Source: p 131, A Concise Introduction to Logic (12 Ed, 2014) by Patrick J. Hurley
The argument against the person occurs in three forms: the ad hominem abusive, the ad hominem circumstantial, and the tu quoque. In the ad hominem abusive, the second person responds to the first person’s argument by verbally abusing the first person. [...]
Example: [1.] Secretary of State John Kerry argues that Israel should hold the line on new settlements in Palestine.
[2.] But Kerry is not Jewish, and he has never had any great affection for Israel.
[4.] Thus, his arguments are worthless.
Again, whether John Kerry is Jewish and whether he does or does not have any great affection for Israel have nothing to do with whether his premises support his conclusion.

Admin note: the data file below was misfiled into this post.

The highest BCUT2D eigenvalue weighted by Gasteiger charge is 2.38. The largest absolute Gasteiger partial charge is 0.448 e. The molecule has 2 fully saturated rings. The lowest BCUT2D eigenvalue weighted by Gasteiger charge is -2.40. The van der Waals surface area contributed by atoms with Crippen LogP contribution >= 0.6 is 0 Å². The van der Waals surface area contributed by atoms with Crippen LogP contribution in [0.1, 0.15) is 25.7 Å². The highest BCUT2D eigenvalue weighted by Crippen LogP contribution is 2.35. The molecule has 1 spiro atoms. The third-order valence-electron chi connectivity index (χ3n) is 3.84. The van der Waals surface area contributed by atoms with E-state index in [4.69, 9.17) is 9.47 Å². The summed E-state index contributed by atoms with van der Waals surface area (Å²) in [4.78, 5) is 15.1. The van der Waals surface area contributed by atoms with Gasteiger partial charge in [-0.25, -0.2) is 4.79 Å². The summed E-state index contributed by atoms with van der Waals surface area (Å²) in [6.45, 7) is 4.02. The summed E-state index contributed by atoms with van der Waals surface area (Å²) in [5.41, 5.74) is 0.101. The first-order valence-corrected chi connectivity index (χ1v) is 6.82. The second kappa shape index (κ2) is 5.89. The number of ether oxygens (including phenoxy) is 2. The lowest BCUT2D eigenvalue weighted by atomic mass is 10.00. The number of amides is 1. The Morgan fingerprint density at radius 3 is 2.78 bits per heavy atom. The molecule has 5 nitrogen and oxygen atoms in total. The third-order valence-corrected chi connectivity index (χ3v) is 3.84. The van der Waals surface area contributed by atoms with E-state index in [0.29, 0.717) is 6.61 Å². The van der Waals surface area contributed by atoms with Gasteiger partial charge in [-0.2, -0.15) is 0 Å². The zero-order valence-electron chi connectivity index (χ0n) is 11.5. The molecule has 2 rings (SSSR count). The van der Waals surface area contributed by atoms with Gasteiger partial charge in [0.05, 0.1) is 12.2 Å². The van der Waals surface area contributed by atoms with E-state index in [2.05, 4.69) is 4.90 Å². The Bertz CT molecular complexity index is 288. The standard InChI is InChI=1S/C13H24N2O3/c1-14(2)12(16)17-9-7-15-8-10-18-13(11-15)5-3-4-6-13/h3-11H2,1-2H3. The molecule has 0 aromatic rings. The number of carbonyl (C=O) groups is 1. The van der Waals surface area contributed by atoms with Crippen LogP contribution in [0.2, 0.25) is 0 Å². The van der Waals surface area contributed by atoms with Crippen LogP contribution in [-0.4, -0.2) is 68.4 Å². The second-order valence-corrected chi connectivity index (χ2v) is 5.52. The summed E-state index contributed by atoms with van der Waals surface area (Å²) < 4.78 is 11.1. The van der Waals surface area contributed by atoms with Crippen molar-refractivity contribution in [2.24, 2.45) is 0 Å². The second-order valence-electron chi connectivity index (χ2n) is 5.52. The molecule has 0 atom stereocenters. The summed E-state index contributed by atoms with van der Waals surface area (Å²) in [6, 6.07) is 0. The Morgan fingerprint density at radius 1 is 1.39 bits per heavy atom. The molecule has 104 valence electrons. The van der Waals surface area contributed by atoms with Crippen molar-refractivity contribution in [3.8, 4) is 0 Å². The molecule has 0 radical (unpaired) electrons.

The above does not appear fallacious, and instead appears to lack only a Suppressed Premise, which (when revealed) would validate the argument. What have I neglected?
3 below appears to me as the Suppressed Premise. If I insert 3 between 2 and 4, then the argument above becomes valid, correct? If so, what is fallacious?
[3.] Not revering Israel, non-Jewish people argue that Israel should hold the line ... in Palestine.
I already read this article.